Landscape Committee – April 22, 2021 is Earth Day!

What have you done for Earth Day? My 5 year old granddaughter was here and she told me in science they discussed Earth Day. I asked what she learned and she replied, “we’re supposed to pick up trash.” So we did, all along the King Street fence, which amounted to 2 paper bags full. We bet you can find some place near you that needs a little cleaning up, weeding, or a native plant.

That is the perfect segue to the Conservation Garden Update.

The Conservation Garden next to the single tennis court by the swimming pool is doing so well, beyond expectations. The original hope was that it would absorb water run off from tennis court and help eliminate the standing water issue, and mosquitos, that occur during the summer.

To see how it’s working, here is a photo taken at March 24, at 4:44PM after a heavy rain event. The standing water is quite evident.

By the next morning, March 25 at 7:34AM the water has all but vanished.

I stopped by again on the morning of April 15, to see how the garden was doing after the all day rain the previous day, to find that someone decided this is a perfect place to dump unwanted potted plants and soil.

They also dumped stones (maybe from the bottom of the pot?). And a brick? Remember your money paid for this garden. Please leave it alone so that it can continue to work as it should.

Please do not dump your unwanted plants and garden materials in the community garden, please place it in the trash.

Respectfully – Sue Davis, Landscape Committee Co-Chair and the team 

Landscape Committee News – April 2021

Shade Gardens

Unfortunately, not everyone in the Mews has sunlight on their patios and this can be a dilemma, especially if you enjoy gardening.  There are plenty of shade tolerant annuals at the local garden center, but another good alternative is a native plant.  Many native plants are perennials returning year after year, require little watering except in drought, and best of all, look great.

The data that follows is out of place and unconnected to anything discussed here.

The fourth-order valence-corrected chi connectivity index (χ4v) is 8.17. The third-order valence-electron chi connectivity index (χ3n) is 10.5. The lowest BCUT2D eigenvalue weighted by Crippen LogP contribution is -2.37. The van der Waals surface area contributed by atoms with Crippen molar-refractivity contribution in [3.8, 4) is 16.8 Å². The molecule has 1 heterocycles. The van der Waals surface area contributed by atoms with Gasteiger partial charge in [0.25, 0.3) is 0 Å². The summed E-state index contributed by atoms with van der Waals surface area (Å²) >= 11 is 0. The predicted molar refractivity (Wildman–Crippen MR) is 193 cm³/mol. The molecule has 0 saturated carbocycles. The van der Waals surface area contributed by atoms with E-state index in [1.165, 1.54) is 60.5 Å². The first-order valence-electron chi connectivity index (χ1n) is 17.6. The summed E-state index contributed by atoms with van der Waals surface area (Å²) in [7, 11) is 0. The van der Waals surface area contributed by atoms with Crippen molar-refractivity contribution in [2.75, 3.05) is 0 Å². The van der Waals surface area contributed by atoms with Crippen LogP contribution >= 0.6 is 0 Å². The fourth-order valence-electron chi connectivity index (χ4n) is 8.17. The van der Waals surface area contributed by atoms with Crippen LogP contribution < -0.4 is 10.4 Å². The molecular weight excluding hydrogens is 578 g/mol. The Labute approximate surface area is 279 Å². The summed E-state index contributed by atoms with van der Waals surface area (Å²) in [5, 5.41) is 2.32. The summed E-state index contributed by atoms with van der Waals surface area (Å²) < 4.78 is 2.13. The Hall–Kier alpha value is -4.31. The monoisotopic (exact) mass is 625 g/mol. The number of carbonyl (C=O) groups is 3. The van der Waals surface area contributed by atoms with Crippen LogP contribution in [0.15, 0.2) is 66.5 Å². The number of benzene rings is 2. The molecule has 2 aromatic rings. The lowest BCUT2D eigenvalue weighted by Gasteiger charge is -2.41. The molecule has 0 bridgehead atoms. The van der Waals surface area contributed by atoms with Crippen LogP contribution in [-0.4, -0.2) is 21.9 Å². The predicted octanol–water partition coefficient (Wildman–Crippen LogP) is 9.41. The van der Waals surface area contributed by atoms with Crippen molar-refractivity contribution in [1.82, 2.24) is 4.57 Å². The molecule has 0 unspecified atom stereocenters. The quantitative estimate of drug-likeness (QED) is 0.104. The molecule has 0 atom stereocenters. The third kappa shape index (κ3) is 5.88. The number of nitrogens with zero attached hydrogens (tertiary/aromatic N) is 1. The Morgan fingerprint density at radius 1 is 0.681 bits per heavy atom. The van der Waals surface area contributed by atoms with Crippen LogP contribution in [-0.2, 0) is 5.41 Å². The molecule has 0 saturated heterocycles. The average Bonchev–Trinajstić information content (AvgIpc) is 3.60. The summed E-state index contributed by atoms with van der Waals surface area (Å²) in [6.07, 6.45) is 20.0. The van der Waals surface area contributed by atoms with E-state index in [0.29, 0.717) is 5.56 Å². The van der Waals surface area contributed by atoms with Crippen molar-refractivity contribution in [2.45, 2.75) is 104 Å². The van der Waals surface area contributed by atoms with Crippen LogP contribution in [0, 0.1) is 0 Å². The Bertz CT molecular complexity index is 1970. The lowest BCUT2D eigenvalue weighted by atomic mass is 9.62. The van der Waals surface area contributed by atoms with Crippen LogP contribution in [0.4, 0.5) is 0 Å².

Years ago, native plants were harder to find so I used Monticello’s Center for Historic Plants as a source for older, less used varieties.  Today there are numerous options for obtaining Native and other historic plants. Below are just a few that are good for shady areas.

Maple Leaf Viburnum (Viburum acerifolium) is a native, shade, loving shrub:

Obedient plants (Physostegia virginianum) bloom later in mid-September at a time when the garden looks like it’s done for the season (see right):

Finally, Short-Toothed Mountain Mint (Pycnanthenum muticum) is another selection.  The information page at Monticello says that this prefers sun to shade, but it has grown well for me in shaded areas.

For other Native plant suggestions for sun and shade, visit the All Fairlington Bulletin “For the Love of Nature” column for April.

Keep up with the latest Fairlington Gardening news here


You can’t always get what you want.

The Landscape Committee has received several complaints about the weeds this spring.  Several years ago, Mews residents were upset about the use of chemical weed and feeds being used on the lawn.  With chemical products, residents were asked to stay off the grass for several days after application.  Our demographic now includes more families with small children and pets.   The Landscape Committee was asked if we could change to an organic product instead.  That said, organic products work differently and there are more weeds.  Fern Birtwistle wrote a great article about the product we are currently using last March.  You can find it here:

The bottom line is that we can’t have it both ways. 


An Invitation to Volunteer was sent to Mews residents at the end of March.  We received  several responses.  So here’s a GREEN THUMBS UP to Nancy Sween (Ct 1), Jackie Livingston (Ct 5), Elta Wilson (Ct 12), and Janice Peters (Ct 13).  We still need volunteers for the other courts.  Often the job is relatively easy, such as filling a tree bag with water twice a week, or just keeping an eye on plants in your neighborhood.  We hope that all of you will consider helping.  


Golden Ragwort – a spring bloomer that does well in sunny or shaded areas.